Trending NBA Problem: Team Officials’ Mistreatment Of Women

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Rob Murphy An August report card from The Institute for Diversity and Ethics in Sport at the University of Central Florida graded the NBA a B-plus for gender hiring. Nonetheless, the league has a serious problem with how it treats female hires. In the last few weeks, three high-ranking NBA figures were suspended for mistreating them.  

The Detroit Pistons on Thursday placed assistant general manager Rob Murphy on leave after the franchise started investigating allegations of workplace misconduct with a former female employee. It’s not an isolated incident. 

In fact, last month, Boston suspended its head coach, Ime Udoka, for a year over an improper relationship with a female member of the organization. Phoenix Suns owner Robert Sarver was fined $10 million and suspended a year for sexist and racist charges and then decided to sell his team.  

Now, Detroit has a scandal. A clear pattern is emerging here, reaffirming that the NBA is no paragon of virtue. These scandals have certainly diminished the start of a new NBA season … to say the least.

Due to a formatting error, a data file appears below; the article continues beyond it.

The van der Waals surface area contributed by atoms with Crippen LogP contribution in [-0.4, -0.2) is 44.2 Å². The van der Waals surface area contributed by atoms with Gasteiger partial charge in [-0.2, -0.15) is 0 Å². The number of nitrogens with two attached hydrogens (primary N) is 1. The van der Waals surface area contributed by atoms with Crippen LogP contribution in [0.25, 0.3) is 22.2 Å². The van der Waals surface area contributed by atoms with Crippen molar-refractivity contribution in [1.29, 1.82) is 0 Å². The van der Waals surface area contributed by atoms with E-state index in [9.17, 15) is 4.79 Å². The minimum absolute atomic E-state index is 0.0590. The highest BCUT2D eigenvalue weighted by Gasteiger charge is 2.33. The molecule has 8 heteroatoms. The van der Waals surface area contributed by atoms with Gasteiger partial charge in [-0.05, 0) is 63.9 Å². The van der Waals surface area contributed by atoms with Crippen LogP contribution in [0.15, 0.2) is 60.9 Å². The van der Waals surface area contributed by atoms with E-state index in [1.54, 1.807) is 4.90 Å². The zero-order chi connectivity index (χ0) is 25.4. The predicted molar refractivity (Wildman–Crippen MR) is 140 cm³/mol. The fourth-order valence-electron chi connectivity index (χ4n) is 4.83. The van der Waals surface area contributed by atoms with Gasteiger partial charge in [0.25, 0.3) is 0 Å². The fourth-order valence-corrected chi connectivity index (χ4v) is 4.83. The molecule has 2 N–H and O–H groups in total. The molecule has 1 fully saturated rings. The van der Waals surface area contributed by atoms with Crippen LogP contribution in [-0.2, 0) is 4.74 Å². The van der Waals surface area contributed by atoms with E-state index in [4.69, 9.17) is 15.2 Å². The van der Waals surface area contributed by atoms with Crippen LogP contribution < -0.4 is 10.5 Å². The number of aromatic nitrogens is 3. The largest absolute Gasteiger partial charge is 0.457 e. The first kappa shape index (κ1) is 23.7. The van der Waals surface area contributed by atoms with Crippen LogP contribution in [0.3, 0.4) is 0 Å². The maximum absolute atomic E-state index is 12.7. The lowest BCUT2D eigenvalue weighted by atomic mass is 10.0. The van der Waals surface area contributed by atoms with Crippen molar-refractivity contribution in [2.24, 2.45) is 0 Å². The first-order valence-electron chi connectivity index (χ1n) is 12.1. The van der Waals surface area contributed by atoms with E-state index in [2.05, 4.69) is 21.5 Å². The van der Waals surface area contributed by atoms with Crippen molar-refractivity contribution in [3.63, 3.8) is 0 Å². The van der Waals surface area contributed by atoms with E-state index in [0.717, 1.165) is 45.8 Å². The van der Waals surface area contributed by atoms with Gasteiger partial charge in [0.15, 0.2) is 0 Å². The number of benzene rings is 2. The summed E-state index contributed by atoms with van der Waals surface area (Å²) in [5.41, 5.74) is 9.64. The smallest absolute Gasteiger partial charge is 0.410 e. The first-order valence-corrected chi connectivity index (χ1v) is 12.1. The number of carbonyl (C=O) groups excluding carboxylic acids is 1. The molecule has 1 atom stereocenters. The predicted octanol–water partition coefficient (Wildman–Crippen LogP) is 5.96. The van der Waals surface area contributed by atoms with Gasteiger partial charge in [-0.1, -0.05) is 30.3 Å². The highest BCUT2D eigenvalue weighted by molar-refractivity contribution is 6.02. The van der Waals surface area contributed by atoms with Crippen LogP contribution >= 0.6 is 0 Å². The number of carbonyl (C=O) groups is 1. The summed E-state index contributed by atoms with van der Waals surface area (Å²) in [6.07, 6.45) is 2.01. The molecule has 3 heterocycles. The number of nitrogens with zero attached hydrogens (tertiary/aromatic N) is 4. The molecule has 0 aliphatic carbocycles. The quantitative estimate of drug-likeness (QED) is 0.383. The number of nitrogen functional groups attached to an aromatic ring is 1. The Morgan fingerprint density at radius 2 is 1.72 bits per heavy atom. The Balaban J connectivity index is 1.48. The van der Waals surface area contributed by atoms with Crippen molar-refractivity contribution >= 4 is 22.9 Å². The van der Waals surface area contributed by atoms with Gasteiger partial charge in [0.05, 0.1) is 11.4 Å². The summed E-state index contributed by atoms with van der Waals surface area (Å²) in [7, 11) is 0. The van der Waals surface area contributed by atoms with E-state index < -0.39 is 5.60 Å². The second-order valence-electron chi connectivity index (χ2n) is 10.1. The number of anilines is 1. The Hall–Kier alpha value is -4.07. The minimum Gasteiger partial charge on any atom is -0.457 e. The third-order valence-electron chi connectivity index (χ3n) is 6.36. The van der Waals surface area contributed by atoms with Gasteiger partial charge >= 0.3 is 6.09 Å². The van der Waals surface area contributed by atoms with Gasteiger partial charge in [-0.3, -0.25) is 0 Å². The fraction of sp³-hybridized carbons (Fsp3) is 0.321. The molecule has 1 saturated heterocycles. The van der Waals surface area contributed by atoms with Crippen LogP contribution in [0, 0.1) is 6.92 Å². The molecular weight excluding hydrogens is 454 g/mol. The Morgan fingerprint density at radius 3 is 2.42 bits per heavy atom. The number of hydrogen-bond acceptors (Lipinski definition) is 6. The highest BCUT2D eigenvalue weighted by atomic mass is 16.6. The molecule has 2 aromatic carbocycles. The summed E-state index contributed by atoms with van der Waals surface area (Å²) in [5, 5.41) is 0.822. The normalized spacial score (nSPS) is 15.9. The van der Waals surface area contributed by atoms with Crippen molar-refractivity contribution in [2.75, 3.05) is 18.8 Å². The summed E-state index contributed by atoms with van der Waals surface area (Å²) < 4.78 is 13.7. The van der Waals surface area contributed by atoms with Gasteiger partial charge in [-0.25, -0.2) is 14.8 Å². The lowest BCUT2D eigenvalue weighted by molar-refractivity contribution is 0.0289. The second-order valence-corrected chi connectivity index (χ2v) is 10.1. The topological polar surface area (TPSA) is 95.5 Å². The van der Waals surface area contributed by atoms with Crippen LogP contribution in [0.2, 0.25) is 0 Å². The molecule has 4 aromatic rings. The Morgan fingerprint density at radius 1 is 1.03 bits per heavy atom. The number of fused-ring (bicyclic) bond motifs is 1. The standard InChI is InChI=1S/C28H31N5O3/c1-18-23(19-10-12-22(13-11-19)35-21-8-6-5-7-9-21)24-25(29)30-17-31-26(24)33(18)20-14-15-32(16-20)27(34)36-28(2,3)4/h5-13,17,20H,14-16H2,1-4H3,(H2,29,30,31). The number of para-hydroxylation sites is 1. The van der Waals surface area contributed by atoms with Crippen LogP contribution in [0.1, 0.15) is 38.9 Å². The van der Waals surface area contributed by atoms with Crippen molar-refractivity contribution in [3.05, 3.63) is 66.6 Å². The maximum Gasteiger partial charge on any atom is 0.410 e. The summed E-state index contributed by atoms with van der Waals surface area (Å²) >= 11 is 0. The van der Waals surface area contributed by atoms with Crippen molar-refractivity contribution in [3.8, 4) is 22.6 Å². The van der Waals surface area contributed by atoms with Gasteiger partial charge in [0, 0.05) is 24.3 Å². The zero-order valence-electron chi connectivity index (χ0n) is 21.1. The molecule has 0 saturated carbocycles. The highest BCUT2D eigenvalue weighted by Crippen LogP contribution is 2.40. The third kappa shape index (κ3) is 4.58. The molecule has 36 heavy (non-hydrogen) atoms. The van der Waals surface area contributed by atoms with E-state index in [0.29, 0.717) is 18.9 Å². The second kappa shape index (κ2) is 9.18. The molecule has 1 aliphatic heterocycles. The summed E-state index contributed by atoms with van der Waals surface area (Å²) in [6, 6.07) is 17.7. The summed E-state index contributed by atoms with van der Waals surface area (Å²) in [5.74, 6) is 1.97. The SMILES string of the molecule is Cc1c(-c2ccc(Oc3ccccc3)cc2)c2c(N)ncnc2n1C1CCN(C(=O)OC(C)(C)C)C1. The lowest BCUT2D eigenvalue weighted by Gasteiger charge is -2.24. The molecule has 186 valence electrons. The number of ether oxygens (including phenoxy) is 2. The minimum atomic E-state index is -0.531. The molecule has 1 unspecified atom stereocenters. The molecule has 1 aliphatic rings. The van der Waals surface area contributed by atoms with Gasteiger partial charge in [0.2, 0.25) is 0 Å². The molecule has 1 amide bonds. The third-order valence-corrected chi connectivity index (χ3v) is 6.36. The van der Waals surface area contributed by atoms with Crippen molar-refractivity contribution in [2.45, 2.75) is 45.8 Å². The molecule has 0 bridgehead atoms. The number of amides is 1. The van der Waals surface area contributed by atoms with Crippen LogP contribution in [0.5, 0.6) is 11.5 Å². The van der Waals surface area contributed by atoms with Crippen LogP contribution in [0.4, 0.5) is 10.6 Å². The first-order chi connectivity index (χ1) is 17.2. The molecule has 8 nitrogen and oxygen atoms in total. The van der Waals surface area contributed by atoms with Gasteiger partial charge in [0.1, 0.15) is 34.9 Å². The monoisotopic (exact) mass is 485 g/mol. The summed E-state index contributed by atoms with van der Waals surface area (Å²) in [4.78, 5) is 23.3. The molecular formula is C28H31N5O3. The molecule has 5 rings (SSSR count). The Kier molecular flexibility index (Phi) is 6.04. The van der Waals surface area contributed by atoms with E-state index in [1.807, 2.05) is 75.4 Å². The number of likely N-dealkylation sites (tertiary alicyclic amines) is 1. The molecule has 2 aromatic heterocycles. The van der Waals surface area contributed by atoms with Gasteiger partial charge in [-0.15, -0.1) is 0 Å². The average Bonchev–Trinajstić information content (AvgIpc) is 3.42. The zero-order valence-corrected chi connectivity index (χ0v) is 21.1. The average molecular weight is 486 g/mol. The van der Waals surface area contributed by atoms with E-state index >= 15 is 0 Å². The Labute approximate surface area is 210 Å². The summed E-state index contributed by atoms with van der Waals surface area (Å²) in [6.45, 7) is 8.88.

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ESPN senior NBA insider Adrian Wojnarowski broke the story about Detroit suspending Murphy a few days ago. Murphy has only been the team’s assistant general manager since June. The Associated Press confirmed the investigation. The Pistons are saying very little about Murphy’s situation.  

Sarver was exposed for directing demeaning language toward female employees. For example, he told a pregnant employee that she would not be welcomed back to the organization after becoming a mother. Also, he made insulting comments and jokes about sex and anatomy, cursed and bullied employees. Sarver also made inappropriate racial comments to employees. 

Then there’s the troubling situation with Udoka, the coach whose second year with the Celtics crashed and burned before it even started. He led Boston to the NBA Finals in his first season, but a lengthy investigation concluded he had committed multiple violations of team policies. Among them were crude remarks directed to a woman within the organization that he had a relationship with. 

An anonymous source told The Associated Press that Udoka had an inappropriate relationship with a woman in the organization. 

It appears the NBA now has its own “me, too” problem to deal with, in addition to its cozy relationship with communist China, declining popularity and polarizing Republicans with its Democrat-heavy politics. 

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